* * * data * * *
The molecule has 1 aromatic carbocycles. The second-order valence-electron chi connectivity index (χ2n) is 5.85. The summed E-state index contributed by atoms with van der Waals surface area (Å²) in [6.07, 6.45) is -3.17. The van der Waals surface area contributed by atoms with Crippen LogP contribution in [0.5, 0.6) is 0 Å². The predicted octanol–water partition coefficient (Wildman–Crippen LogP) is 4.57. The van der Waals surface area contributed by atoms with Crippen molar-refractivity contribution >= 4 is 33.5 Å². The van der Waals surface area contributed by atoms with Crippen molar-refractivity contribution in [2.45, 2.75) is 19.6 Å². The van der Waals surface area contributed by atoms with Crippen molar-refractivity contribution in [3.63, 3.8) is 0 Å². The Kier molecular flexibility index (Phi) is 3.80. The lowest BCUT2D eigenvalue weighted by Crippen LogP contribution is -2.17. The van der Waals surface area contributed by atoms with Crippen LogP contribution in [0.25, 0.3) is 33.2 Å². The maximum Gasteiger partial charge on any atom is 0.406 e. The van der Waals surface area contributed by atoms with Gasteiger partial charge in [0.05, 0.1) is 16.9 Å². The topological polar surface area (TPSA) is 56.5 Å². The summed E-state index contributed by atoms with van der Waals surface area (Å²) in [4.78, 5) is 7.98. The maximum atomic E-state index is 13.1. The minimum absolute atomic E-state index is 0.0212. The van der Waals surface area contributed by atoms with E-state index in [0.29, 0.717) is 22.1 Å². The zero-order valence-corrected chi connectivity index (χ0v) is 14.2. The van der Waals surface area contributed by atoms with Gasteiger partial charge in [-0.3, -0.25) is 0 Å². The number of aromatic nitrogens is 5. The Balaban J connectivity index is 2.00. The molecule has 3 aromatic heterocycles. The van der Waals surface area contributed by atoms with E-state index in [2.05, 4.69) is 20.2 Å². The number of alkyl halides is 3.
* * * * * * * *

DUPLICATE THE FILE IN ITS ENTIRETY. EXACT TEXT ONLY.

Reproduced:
The molecule has 1 aromatic carbocycles. The second-order valence-electron chi connectivity index (χ2n) is 5.85. The summed E-state index contributed by atoms with van der Waals surface area (Å²) in [6.07, 6.45) is -3.17. The van der Waals surface area contributed by atoms with Crippen LogP contribution in [0.5, 0.6) is 0 Å². The predicted octanol–water partition coefficient (Wildman–Crippen LogP) is 4.57. The van der Waals surface area contributed by atoms with Crippen molar-refractivity contribution >= 4 is 33.5 Å². The van der Waals surface area contributed by atoms with Crippen molar-refractivity contribution in [2.45, 2.75) is 19.6 Å². The van der Waals surface area contributed by atoms with Crippen molar-refractivity contribution in [3.63, 3.8) is 0 Å². The Kier molecular flexibility index (Phi) is 3.80. The lowest BCUT2D eigenvalue weighted by Crippen LogP contribution is -2.17. The van der Waals surface area contributed by atoms with Crippen LogP contribution in [0.25, 0.3) is 33.2 Å². The maximum Gasteiger partial charge on any atom is 0.406 e. The van der Waals surface area contributed by atoms with Gasteiger partial charge in [0.05, 0.1) is 16.9 Å². The topological polar surface area (TPSA) is 56.5 Å². The summed E-state index contributed by atoms with van der Waals surface area (Å²) in [4.78, 5) is 7.98. The maximum atomic E-state index is 13.1. The minimum absolute atomic E-state index is 0.0212. The van der Waals surface area contributed by atoms with E-state index in [0.29, 0.717) is 22.1 Å². The zero-order valence-corrected chi connectivity index (χ0v) is 14.2. The van der Waals surface area contributed by atoms with Gasteiger partial charge in [-0.3, -0.25) is 0 Å². The number of aromatic nitrogens is 5. The Balaban J connectivity index is 2.00. The molecule has 3 aromatic heterocycles. The van der Waals surface area contributed by atoms with E-state index in [2.05, 4.69) is 20.2 Å². The number of alkyl halides is 3.